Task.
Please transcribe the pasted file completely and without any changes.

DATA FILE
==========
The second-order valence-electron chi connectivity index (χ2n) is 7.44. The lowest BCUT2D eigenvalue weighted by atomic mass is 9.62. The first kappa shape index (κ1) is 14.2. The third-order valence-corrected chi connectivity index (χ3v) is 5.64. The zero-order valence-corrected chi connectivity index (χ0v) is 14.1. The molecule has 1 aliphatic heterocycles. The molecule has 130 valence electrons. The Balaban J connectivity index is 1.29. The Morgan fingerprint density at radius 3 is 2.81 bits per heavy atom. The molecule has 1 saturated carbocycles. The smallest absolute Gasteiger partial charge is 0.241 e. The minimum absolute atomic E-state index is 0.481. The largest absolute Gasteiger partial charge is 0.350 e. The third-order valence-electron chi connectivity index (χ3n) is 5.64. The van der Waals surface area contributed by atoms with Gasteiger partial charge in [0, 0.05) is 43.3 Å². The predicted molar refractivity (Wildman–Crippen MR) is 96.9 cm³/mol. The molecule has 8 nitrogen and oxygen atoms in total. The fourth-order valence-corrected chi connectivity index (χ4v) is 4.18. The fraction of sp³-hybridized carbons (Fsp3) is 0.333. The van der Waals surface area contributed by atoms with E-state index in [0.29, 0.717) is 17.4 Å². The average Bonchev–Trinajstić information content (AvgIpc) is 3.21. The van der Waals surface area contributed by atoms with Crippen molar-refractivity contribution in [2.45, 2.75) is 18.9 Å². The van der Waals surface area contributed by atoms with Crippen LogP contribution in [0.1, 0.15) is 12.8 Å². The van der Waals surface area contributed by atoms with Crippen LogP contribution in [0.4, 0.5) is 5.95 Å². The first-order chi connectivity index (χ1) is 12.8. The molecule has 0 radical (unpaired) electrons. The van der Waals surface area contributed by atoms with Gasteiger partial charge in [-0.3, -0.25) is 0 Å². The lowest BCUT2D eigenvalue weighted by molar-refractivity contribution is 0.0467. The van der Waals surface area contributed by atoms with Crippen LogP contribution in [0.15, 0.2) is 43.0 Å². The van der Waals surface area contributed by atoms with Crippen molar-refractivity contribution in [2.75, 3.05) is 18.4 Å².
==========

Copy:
The second-order valence-electron chi connectivity index (χ2n) is 7.44. The lowest BCUT2D eigenvalue weighted by atomic mass is 9.62. The first kappa shape index (κ1) is 14.2. The third-order valence-corrected chi connectivity index (χ3v) is 5.64. The zero-order valence-corrected chi connectivity index (χ0v) is 14.1. The molecule has 1 aliphatic heterocycles. The molecule has 130 valence electrons. The Balaban J connectivity index is 1.29. The Morgan fingerprint density at radius 3 is 2.81 bits per heavy atom. The molecule has 1 saturated carbocycles. The smallest absolute Gasteiger partial charge is 0.241 e. The minimum absolute atomic E-state index is 0.481. The largest absolute Gasteiger partial charge is 0.350 e. The third-order valence-electron chi connectivity index (χ3n) is 5.64. The van der Waals surface area contributed by atoms with Gasteiger partial charge in [0, 0.05) is 43.3 Å². The predicted molar refractivity (Wildman–Crippen MR) is 96.9 cm³/mol. The molecule has 8 nitrogen and oxygen atoms in total. The fourth-order valence-corrected chi connectivity index (χ4v) is 4.18. The fraction of sp³-hybridized carbons (Fsp3) is 0.333. The van der Waals surface area contributed by atoms with E-state index in [0.29, 0.717) is 17.4 Å². The average Bonchev–Trinajstić information content (AvgIpc) is 3.21. The van der Waals surface area contributed by atoms with Crippen molar-refractivity contribution in [2.45, 2.75) is 18.9 Å². The van der Waals surface area contributed by atoms with Crippen LogP contribution in [0.1, 0.15) is 12.8 Å². The van der Waals surface area contributed by atoms with Crippen LogP contribution in [0.4, 0.5) is 5.95 Å². The first-order chi connectivity index (χ1) is 12.8. The molecule has 0 radical (unpaired) electrons. The van der Waals surface area contributed by atoms with Gasteiger partial charge in [-0.3, -0.25) is 0 Å². The lowest BCUT2D eigenvalue weighted by molar-refractivity contribution is 0.0467. The van der Waals surface area contributed by atoms with Crippen LogP contribution in [0.15, 0.2) is 43.0 Å². The van der Waals surface area contributed by atoms with Crippen molar-refractivity contribution in [2.75, 3.05) is 18.4 Å².